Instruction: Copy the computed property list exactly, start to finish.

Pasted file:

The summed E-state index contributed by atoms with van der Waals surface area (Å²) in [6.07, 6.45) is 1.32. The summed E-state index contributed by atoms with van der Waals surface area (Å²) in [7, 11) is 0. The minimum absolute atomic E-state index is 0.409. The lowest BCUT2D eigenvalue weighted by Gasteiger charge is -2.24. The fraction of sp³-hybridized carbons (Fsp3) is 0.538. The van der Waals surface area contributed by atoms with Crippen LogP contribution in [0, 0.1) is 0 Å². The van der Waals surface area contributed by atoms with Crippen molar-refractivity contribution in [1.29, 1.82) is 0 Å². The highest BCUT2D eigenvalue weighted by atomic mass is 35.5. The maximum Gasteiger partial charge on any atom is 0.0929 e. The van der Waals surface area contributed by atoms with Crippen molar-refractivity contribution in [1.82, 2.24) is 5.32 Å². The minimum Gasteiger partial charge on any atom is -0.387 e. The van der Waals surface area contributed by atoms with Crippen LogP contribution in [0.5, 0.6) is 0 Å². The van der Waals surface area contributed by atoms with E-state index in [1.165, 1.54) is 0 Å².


The summed E-state index contributed by atoms with van der Waals surface area (Å²) in [6.07, 6.45) is 1.32. The summed E-state index contributed by atoms with van der Waals surface area (Å²) in [7, 11) is 0. The minimum absolute atomic E-state index is 0.409. The lowest BCUT2D eigenvalue weighted by Gasteiger charge is -2.24. The fraction of sp³-hybridized carbons (Fsp3) is 0.538. The van der Waals surface area contributed by atoms with Crippen LogP contribution in [0, 0.1) is 0 Å². The van der Waals surface area contributed by atoms with Crippen molar-refractivity contribution in [1.29, 1.82) is 0 Å². The highest BCUT2D eigenvalue weighted by atomic mass is 35.5. The maximum Gasteiger partial charge on any atom is 0.0929 e. The van der Waals surface area contributed by atoms with Crippen molar-refractivity contribution in [1.82, 2.24) is 5.32 Å². The minimum Gasteiger partial charge on any atom is -0.387 e. The van der Waals surface area contributed by atoms with Crippen LogP contribution in [0.5, 0.6) is 0 Å². The van der Waals surface area contributed by atoms with E-state index in [1.165, 1.54) is 0 Å².